Wednesday, March 18, 2009

Stop Making It Look Easy!

http://davidsonnews.net/2009/03/18/sonnets-book-battles-football-and-shakespeare/

Congratulations to 7th grader Ruth Swallow who won first prize in the literature portion of the North Carolina Reflections contest for … let me see if I get this right …  composing a “coronet” of seven sonnets, each linked by first/last lines.  So the last line of the first sonnet becomes the first line of the next.

I have to say, I’ve written sonnets and I found it difficult.  To write a bunch of them, on a theme, with that particular requirement?  In seventh grade, which would make her, oh, about 13 years old is all that much more impressive.  Good job, Ruth!

[Of course, as a Shakespearean I have to note that the first/last line thing confuses me – we all know that there’s a different number of syllables in the last line!]

[UPDATE : Thanks to Bill for gently pointing out to me that it is the rhyme scheme, not the syllable count, that changes in the final couplet.  Don’t ask me where my brain was, I don’t exactly know. ]

 

Wait!  There’s more! Later in the article where it talks about a local school’s production of The Comedy Of Errors.  Though I’m not quite sure the point of this paragraph:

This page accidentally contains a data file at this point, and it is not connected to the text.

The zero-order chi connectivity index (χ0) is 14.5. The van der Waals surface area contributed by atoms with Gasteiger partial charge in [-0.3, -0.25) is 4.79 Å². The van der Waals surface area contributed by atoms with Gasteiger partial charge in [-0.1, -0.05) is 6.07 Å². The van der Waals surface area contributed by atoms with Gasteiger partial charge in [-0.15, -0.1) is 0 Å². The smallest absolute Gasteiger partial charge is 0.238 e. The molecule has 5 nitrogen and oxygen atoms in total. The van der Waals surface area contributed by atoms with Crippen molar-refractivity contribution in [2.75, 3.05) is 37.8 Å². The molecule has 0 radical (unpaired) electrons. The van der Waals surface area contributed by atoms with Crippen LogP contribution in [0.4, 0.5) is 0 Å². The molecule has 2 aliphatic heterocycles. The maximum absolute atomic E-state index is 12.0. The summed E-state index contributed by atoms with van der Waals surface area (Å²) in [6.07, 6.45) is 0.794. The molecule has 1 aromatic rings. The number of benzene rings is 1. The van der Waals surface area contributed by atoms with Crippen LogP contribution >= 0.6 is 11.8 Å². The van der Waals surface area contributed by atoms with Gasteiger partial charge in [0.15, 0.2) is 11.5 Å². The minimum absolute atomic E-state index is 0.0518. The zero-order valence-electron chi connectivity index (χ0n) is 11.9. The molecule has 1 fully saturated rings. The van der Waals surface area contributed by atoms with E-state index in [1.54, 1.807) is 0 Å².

“This is not your grandmother’s Shakespeare,” claims Ms. Gerdy. “It’s full of physical comedy and characters that bear striking resemblances to famous old “clowns” like Charlie Chaplin, the Marx brothers and the Keystone Cops.”

First off, it was probably one of Shakespeare’s earlier efforts and thus the very definition of “grandmother’s” Shakespeare as compared to a later, younger generation.  And second, Ms. Gerdy then goes on to compare it to Charlie Chaplin and the Keystone Cops, shows that only my grandmother would recognize :).

3 comments:

Bill said...

[Of course, as a Shakespearean I have to note that the first/last line thing confuses me – we all know that there’s a different number of syllables in the last line!]

We do?

Each line in a Shakespeare sonnet has ten syllables.

It's the rhyme scheme that gets switched up at the end.

Duane said...

:-O

Bugger.

Shoot.

Frick on a stick.

You're absolutely right, don't ask me where my brain was. :-/

ren girl said...

Also, um, "grandmother's" Shakespeare--if by that he means the old style Shakespeare, possibly what was performed when Shakespeare was alive--was FULL of physical comedians. So there. :D

Man, sonnets are HARD--I had to do a linkup of three once, & that nearly killed me. Some people just have the talent, though--they think in rhythm & rhyme.